Fiscal Management and Accountability Act 2003 which is, among
other things, intended to improve on the presentation, the
context and the execution of the budget.
Section 1 states that the Act shall come into operation
on such date as the Minister may, by Order, prescribe which,
according to the Minister, will be during this year, I believe.
That notwithstanding, having failed to provide a firm and
clear plan re the PRSP he should, at the minimum, have cast his
budget in the context of the requirements of the Fiscal
Management and Accountability Act. This Act at Section 15 requires that “The annual budget
proposal shall include –
tabulations and analyses of actual
and projected expenditures for the next ensuing fiscal year
and the next following three fiscal years, including a
discussion of any new or changed expenditure policy by the
estimates of all statutory
expenditures for the next following three fiscal years;
estimates of expenditures for
investment by each budget agency for the next following three
details of the fiscal relationship
between the Government and the regions, including proposed
general and special purpose transfers to the regions for the
next following three fiscal years”.
But alas even this was
too much to expect.
last half a decade or so of marginal growth, no growth or
negative growth stands in stark contrast the growth rates of
between 6 and 8.5% per annum during much of the 1990s.
- That growth was fuelled by the
Hoyte Economic Recovery Programme embarked upon in 1989 with the
assistance of the International Community.
In fact Mr. Hoyte entered into a Structural Adjustment
Programme with the IMF in that year. When he demitted office in 1992 after 3 years of structural
adjustment, Guyana had been firmly put on the road to economic
recovery and strong economic growth rates, with the clear
indication that once the momentum was maintained the need for a
formal Structural Adjustment Programme would be soon obviated.
over the 11 full years of PPPC management of the economy we have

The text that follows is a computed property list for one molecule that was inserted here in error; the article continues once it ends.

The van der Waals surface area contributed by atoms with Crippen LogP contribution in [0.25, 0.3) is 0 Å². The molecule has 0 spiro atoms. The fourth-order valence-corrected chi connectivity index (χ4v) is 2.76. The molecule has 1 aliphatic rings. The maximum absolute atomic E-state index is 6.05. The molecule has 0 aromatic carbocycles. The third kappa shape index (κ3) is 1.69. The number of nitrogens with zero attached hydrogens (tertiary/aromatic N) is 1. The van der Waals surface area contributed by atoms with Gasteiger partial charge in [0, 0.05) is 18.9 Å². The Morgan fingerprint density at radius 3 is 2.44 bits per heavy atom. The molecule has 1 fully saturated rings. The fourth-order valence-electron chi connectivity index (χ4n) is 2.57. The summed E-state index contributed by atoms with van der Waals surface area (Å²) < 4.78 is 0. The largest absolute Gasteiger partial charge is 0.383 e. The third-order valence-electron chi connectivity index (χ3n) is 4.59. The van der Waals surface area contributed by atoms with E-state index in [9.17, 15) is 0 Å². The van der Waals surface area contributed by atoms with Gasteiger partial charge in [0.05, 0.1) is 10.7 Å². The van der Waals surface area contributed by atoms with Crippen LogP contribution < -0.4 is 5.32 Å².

never been able to shed the yolk of structural adjustment
programmes in whatever disguised forms they have come or by
whatever euphemisms they are known.
is only by a comparative analysis that we could truly discover
and appreciate the underlying root causes for the slippages (or
calamities) that have occurred over these last 11 years.
1989 and 1992 a virtual economic revolution was unleashed in
the Structural Adjustment Programme was addressing the economic
fundamentals it was always known and accepted that medium to
long term growth had to be a function of private capital
investment, both local and foreign, to develop the full economic
potential of Guyana.
the heart of the revolution was the jettisoning of socialist
economic theory and practice and the unapologetic embrace of the
forces of the free market with necessary safety net safeguards.
This involved not only the formal passage of laws but
also the evolution of a new ethos in the management of economic
constitution of the ruling party was drastically altered to make
it consistent with the new dispensation.
That was the framework and context
for success. The
changing of the guard, as it were, clearly signaled a shift, if not
in form, in substance; the body language of the new administrators
did not gel with their talk.
It is true that much evidence abounds in words
and even recently in legislation indicating that the economy was,
and is, to be private sector led with a big role for foreign private
capital. But the
evidence shows that the absolute minimum is done to comply with what
is required/ ‘suggested’ by the IFIs and the broader donor
community in a valiant, if not yet, futile effort to keep Guyana on
track for its rendezvous with prosperity.
The situation is that we have IFI and donor community driven
reforms with the Government doing the barest minimum necessary to
give them effect. Yet
the Government, at every opportunity, touts those reforms as
evidence of its commitment and achievements in such areas as
governance and private sector development.
Let us lay open the